Because if the Bible is reliable, it must be infallible and inerrant and the home and locus of all that is necessary for knowledge as a primary document.

And you spent your money on those Encyclopedia Britannica books…

I’ll cut right to the chase: the Bible wasn’t written to give you a diet plan, to save your marriage, or to help you make money.  In fact, if you go to certain places of scripture you might find that you’re given permission to eat anything (Acts 10), or that you can hate your family (Luke 14), or that God intends for you to be penniless and poor (Matthew 19).

Like that advice?  It’s probably not good for the purposes that I intended to use it for.  But it has about as much merit as the basis for Warren’s diet plan.

That little move, where you take a section of Scripture and use it to proof-text a point or position is actually just taking it out of context.  It’s a popular move, to be sure.  I mean, what adds weight to a cause more than the very voice of God?!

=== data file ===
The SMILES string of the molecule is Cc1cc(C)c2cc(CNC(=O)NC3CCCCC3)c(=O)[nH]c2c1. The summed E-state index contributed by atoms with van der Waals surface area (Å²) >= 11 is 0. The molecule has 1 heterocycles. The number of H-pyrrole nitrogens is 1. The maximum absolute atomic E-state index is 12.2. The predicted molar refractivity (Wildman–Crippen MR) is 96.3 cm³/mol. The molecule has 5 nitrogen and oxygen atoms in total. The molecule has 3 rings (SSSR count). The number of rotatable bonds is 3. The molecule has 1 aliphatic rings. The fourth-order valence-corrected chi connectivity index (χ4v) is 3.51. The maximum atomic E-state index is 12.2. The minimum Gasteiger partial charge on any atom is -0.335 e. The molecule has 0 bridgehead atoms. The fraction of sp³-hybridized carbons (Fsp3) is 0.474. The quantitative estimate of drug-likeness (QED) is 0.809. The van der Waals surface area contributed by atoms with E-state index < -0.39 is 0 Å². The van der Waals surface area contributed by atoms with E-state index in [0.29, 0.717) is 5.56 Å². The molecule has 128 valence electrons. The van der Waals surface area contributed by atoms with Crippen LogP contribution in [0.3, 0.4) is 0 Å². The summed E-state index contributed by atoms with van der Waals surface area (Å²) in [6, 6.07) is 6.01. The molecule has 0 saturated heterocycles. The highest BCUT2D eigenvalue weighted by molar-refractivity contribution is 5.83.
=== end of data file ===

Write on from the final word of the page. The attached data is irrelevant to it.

But it’s not honest.  And, dare I say, it might be breaking the second Commandment (from the Protestant Decalogue).  “You shall not take the name of the Lord your God in vain,” has little to do with cursing (although, from a previous post you’d think that that’s all it means).

It actually means that you shouldn’t take God’s name “uselessly.”  You shouldn’t associate God with things that God has no association with.  And so, if you believe that the Bible was more dictation than experiential writing, or if you think the infallibility and inerrancy of the text come from the very will of the Divine, I’d tremble in my boots before I use the Bible as back-up to most anything, let alone a diet plan.

I tremble doing it myself, and I don’t think the Bible is inerrant and infallible!

I tremble because, well, scripture is important to me.  It is sacred.  And as something sacred I hate seeing it belittled to the point of Jenny Craig and Seattle Sutton.